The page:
By default, you can login to Yahoo using just a username and password. That means that if someone stole or guessed your password, they'll be able to sign into your account! You can protect your account with "two-factor authentication", which forces you to supply two pieces of information when you login to Yahoo from a web browser or mobile device for the first time: in addition to your account password, you'll have to verify a security code sent as SMS text message to the cell phone number you provided, or talked to you as an automated phone call. You can also get your verification code sent to one of the alternate email addresses you added to your account. Yahoo calls this feature "
two-step verification". Since you go through the same sign-in form to log into your Yahoo profile or to Yahoo Mail to check your emails, two-step verification protects your entire account!
Quick Steps to turn on two-factor authentication in Yahoo:
From a regular web page on a Yahoo website, move your mouse above your username, near the top right corner of the page, and click on the "Account Info" link - if you don't see it, login to your Yahoo account. If you are signed into Yahoo Mail, mouse over the gear icon, also near the top right corner of the page, and choose "Account Info" at the bottom of the dropdown. If you're prompted to enter a password, do it - it's just a security measure.
A new browser tab may open, so make sure that it isn't blocked by your popup blocker. (Tip: in Internet Explorer, you can temporarily override your popup blocker by holding down the Ctrl and Alt keys while clicking on a link!) Click on the "Account Security" section in the left pane. Your security options will load on the right. The very last setting is labeled "Two-step verification", and includes a switch - much like the options on an iPhone or Android smartphone:
Click or tap on the switch to enable two-factor authentication for your account: depending on the information you've added to your account, you may get one popup or another. Pictured left is the one we got, since we've added a cell phone number to our account.
Enter the phone number you'd like to use for authentication, including area code (the pre-populated country at the top comes from the one you supplied when you created your Yahoo account - make sure that it matches your phone!) Click "Send SMS" to get a security code by text message, or click "Call me" to have one read to you instead - wait for the call or text message.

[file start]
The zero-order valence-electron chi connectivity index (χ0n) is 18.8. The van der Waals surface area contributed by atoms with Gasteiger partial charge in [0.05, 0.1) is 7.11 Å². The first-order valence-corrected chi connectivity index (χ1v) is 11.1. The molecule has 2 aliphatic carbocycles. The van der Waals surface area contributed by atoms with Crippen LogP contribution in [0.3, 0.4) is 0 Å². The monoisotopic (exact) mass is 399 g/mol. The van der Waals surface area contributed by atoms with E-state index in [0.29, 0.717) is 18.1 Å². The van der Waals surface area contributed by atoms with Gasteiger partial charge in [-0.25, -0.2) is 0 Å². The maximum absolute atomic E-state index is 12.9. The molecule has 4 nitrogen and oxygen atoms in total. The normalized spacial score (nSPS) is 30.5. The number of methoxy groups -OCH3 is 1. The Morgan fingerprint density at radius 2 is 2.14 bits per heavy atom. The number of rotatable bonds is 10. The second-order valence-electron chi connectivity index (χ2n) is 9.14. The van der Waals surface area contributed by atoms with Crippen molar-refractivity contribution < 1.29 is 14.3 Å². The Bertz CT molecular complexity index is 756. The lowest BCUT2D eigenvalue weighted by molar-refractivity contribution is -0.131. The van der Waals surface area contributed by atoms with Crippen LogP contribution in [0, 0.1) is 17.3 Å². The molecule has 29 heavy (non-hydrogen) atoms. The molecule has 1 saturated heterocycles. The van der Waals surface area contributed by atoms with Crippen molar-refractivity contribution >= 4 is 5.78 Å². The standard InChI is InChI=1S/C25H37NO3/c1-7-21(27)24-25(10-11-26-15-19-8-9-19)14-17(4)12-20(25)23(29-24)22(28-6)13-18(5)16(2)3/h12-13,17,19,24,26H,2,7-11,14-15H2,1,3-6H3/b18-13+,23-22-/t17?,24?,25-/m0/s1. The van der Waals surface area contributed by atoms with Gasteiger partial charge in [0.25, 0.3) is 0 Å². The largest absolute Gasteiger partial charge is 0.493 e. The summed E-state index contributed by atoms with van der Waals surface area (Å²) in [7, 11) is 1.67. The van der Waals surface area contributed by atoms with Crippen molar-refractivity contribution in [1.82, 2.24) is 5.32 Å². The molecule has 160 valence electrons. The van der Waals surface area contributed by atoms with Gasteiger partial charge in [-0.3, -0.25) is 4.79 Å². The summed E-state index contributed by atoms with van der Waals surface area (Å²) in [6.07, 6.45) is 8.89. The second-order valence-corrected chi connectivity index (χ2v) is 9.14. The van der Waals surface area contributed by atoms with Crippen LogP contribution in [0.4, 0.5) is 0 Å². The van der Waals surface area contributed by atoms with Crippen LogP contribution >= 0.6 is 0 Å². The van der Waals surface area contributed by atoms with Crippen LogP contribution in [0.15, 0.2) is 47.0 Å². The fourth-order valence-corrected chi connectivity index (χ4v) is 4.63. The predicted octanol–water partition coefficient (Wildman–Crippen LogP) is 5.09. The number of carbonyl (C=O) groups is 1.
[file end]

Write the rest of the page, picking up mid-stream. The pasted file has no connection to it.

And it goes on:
Enter the security code in the text box, and click "Verify": if all went well, you'll get a "
Success! You've enabled two-step verification" confirmation message. Otherwise, double-check the code you just entered and retype it if needed, or request a new security code or phone call.
Notice that the confirmation popup also includes a "Create app passwords" button at the bottom: this is designed for Yahoo-related mobile apps (and apps that required logging into Yahoo) which do not support two-factor authentication. By creating an app password for each of these applications, you can keep using them, while enjoying the extra protection. Click on the button to proceed, or click "Skip for now" to do that another time.
Note: this feature is also available for other popular online services; learn how to setup two-factor authentication for your Facebook account, or your Microsoft Hotmail / Outlook.com account. When it comes to desktop email programs like Microsoft Outlook, Windows Live Mail, or Mac Mail, you just need to include the Yahoo Mail server settings and supply your email address / password.
If you no longer want to use two-factor authentication, follow the same steps: click on the gear icon, click "Account Info" in the dropdown, and select your "Account Security" settings on the left. This time, the switch on the right will be green (meaning that it's "
turned on"). Click on it once to turn it off. You'll receive a "
Two-step verification deactivated for your account" confirmation email. Whether you enabled or disabled the feature, you'll need to manually log out of Yahoo (Mail) to see the change: